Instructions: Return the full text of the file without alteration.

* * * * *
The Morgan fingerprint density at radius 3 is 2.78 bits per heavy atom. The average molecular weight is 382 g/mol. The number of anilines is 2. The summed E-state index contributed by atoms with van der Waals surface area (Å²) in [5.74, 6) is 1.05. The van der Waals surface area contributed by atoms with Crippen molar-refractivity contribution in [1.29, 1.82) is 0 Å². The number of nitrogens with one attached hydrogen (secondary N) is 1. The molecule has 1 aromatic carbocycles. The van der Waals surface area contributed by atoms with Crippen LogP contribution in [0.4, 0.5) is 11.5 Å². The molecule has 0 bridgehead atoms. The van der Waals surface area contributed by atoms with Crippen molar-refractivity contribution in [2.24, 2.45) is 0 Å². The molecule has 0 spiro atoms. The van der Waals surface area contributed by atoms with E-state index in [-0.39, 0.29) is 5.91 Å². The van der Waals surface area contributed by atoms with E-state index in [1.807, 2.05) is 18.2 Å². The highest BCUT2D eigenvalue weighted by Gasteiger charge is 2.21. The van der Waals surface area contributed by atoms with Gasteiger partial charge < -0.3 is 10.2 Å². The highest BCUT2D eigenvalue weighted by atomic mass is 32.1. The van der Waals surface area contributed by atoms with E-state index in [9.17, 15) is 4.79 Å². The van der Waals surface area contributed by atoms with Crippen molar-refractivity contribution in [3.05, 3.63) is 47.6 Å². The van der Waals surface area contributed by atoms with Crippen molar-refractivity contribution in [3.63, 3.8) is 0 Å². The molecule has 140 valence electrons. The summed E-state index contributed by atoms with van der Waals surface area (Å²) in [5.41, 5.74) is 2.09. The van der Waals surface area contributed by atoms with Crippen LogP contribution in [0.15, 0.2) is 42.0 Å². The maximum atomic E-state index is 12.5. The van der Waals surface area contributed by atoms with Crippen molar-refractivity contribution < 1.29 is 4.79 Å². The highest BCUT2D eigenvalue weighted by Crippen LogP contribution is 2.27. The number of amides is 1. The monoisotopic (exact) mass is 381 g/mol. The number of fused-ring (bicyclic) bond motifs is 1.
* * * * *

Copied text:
The Morgan fingerprint density at radius 3 is 2.78 bits per heavy atom. The average molecular weight is 382 g/mol. The number of anilines is 2. The summed E-state index contributed by atoms with van der Waals surface area (Å²) in [5.74, 6) is 1.05. The van der Waals surface area contributed by atoms with Crippen molar-refractivity contribution in [1.29, 1.82) is 0 Å². The number of nitrogens with one attached hydrogen (secondary N) is 1. The molecule has 1 aromatic carbocycles. The van der Waals surface area contributed by atoms with Crippen LogP contribution in [0.4, 0.5) is 11.5 Å². The molecule has 0 bridgehead atoms. The van der Waals surface area contributed by atoms with Crippen molar-refractivity contribution in [2.24, 2.45) is 0 Å². The molecule has 0 spiro atoms. The van der Waals surface area contributed by atoms with E-state index in [-0.39, 0.29) is 5.91 Å². The van der Waals surface area contributed by atoms with E-state index in [1.807, 2.05) is 18.2 Å². The highest BCUT2D eigenvalue weighted by Gasteiger charge is 2.21. The van der Waals surface area contributed by atoms with Gasteiger partial charge < -0.3 is 10.2 Å². The highest BCUT2D eigenvalue weighted by atomic mass is 32.1. The van der Waals surface area contributed by atoms with E-state index in [9.17, 15) is 4.79 Å². The van der Waals surface area contributed by atoms with Crippen molar-refractivity contribution in [3.05, 3.63) is 47.6 Å². The van der Waals surface area contributed by atoms with Crippen molar-refractivity contribution in [3.63, 3.8) is 0 Å². The molecule has 140 valence electrons. The summed E-state index contributed by atoms with van der Waals surface area (Å²) in [5.41, 5.74) is 2.09. The van der Waals surface area contributed by atoms with Crippen LogP contribution in [0.15, 0.2) is 42.0 Å². The maximum atomic E-state index is 12.5. The van der Waals surface area contributed by atoms with Crippen molar-refractivity contribution < 1.29 is 4.79 Å². The highest BCUT2D eigenvalue weighted by Crippen LogP contribution is 2.27. The number of amides is 1. The monoisotopic (exact) mass is 381 g/mol. The number of fused-ring (bicyclic) bond motifs is 1.